Nintendo is inviting white-hat hackers and security researchers to find and report critical security vulnerabilities in its 3DS family of consoles. The Japanese gaming giant will award researchers up to $20,000 (£15,681) for successfully discovered flaws.
The bug bounty programme will be run with Silicon Valley-based platform HackerOne and will focus entirely on its 3DS handhelds. The company emphasised it is not looking for "vulnerability information regarding other Nintendo platforms, network service, or server-related information.
"Nintendo's goal is to provide a secure environment for our customers so that they can enjoy our games and services," the company's campaign page on HackerOne reads.
"In order to achieve this goal, Nintendo is interested in receiving vulnerability information that researchers may discover regarding Nintendo's platforms."
Nintendo is focusing on preventing piracy, cheating and the dissemination of inappropriate content to children. It specifically listed "copied game application execution" under piracy and "game application modification" under cheating as areas for researchers to look into as well.
In the past, Nintendo has been notoriously protective of its properties and has cracked down on fan-made games, exploits, hacks and hit two distributors of R4 devices with a lawsuit.
Regarding hardware vulnerabilities, the company has asked researchers to look into low-cost cloning and security key detection through information leaks.
The first reporter of qualifying vulnerability information will be rewarded by Nintendo with the award amount to be decided by the company. The reward amount will range between $100 and $20,000 and will depend on the importance of the information and quality of the report.
"In general, the importance of the information is higher if the vulnerability is severe, easy-to-exploit, etc.," the campaign page reads. "A report is evaluated to be high quality if you show that the vulnerability is exploitable by providing a proof of concept (functional exploit code is even better)."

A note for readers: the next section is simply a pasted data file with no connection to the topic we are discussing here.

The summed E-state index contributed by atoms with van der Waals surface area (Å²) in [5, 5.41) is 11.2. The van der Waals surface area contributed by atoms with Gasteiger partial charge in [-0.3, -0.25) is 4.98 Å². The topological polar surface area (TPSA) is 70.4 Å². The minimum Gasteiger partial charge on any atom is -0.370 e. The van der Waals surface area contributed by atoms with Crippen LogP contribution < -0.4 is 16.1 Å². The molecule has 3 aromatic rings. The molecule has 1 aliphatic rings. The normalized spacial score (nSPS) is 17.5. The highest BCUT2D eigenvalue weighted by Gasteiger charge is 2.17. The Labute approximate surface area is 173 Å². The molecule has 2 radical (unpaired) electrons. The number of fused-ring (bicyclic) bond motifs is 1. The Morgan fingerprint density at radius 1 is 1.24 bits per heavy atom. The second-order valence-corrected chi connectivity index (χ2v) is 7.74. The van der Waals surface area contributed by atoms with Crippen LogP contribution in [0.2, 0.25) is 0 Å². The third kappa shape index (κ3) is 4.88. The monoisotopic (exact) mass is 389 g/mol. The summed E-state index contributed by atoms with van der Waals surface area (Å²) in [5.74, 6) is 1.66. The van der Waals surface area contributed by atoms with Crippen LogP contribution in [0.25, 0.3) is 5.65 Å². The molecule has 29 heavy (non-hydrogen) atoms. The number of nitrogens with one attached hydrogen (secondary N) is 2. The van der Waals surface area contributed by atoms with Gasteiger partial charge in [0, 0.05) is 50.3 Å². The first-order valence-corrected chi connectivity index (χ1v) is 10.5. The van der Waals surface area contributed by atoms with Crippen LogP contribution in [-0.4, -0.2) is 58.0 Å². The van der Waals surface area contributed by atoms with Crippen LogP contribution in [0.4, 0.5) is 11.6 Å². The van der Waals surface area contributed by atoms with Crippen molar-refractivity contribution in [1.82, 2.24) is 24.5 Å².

The company also encourages researchers to report any newly discovered vulnerabilities sooner than later, even if you don't have a proof of concept or functional exploit code yet. Researchers can submit them within three weeks of the initial report for consideration. The reward will only be paid after Nintendo has fixed the vulnerability, the company noted, adding that the information regarding the flaw cannot be disclosed to any third party.
Bug bounty programmes have been adopted as a popular and effective way for companies to find and address severe security flaws in their digital infrastructure and systems before they are exploited by malicious attackers.
While major technology companies such as Google, Microsoft, Facebook, Twitter and Yahoo have been running their own bug bounty programmes for a while now, other firms such as Chrysler, Yelp, Uber and Apple have recently launched their own initiatives. Even the Department of Defense and the US Army have offered bug bounty hunters from around the world the opportunity to find security flaws in their systems.